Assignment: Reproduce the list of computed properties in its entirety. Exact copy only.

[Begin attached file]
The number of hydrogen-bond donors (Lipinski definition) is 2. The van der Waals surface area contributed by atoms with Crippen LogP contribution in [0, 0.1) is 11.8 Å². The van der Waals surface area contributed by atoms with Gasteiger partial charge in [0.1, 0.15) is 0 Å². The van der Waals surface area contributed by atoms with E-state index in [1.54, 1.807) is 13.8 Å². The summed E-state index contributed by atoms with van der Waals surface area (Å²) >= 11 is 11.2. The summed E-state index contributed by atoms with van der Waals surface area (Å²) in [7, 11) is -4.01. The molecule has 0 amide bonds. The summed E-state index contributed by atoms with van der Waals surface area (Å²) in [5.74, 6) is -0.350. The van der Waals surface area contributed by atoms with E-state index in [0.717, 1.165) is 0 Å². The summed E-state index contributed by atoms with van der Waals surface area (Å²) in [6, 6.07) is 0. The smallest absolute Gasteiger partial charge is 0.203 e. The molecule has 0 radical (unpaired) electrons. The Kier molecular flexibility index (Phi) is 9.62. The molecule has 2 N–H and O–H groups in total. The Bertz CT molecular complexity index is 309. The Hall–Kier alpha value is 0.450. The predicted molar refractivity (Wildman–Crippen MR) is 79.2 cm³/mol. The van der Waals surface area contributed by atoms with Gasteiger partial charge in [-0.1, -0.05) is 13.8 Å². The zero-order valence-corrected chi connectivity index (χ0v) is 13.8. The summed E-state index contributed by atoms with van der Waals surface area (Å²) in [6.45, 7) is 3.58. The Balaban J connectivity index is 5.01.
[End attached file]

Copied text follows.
The number of hydrogen-bond donors (Lipinski definition) is 2. The van der Waals surface area contributed by atoms with Crippen LogP contribution in [0, 0.1) is 11.8 Å². The van der Waals surface area contributed by atoms with Gasteiger partial charge in [0.1, 0.15) is 0 Å². The van der Waals surface area contributed by atoms with E-state index in [1.54, 1.807) is 13.8 Å². The summed E-state index contributed by atoms with van der Waals surface area (Å²) >= 11 is 11.2. The summed E-state index contributed by atoms with van der Waals surface area (Å²) in [7, 11) is -4.01. The molecule has 0 amide bonds. The summed E-state index contributed by atoms with van der Waals surface area (Å²) in [5.74, 6) is -0.350. The van der Waals surface area contributed by atoms with E-state index in [0.717, 1.165) is 0 Å². The summed E-state index contributed by atoms with van der Waals surface area (Å²) in [6, 6.07) is 0. The smallest absolute Gasteiger partial charge is 0.203 e. The molecule has 0 radical (unpaired) electrons. The Kier molecular flexibility index (Phi) is 9.62. The molecule has 2 N–H and O–H groups in total. The Bertz CT molecular complexity index is 309. The Hall–Kier alpha value is 0.450. The predicted molar refractivity (Wildman–Crippen MR) is 79.2 cm³/mol. The van der Waals surface area contributed by atoms with Gasteiger partial charge in [-0.1, -0.05) is 13.8 Å². The zero-order valence-corrected chi connectivity index (χ0v) is 13.8. The summed E-state index contributed by atoms with van der Waals surface area (Å²) in [6.45, 7) is 3.58. The Balaban J connectivity index is 5.01.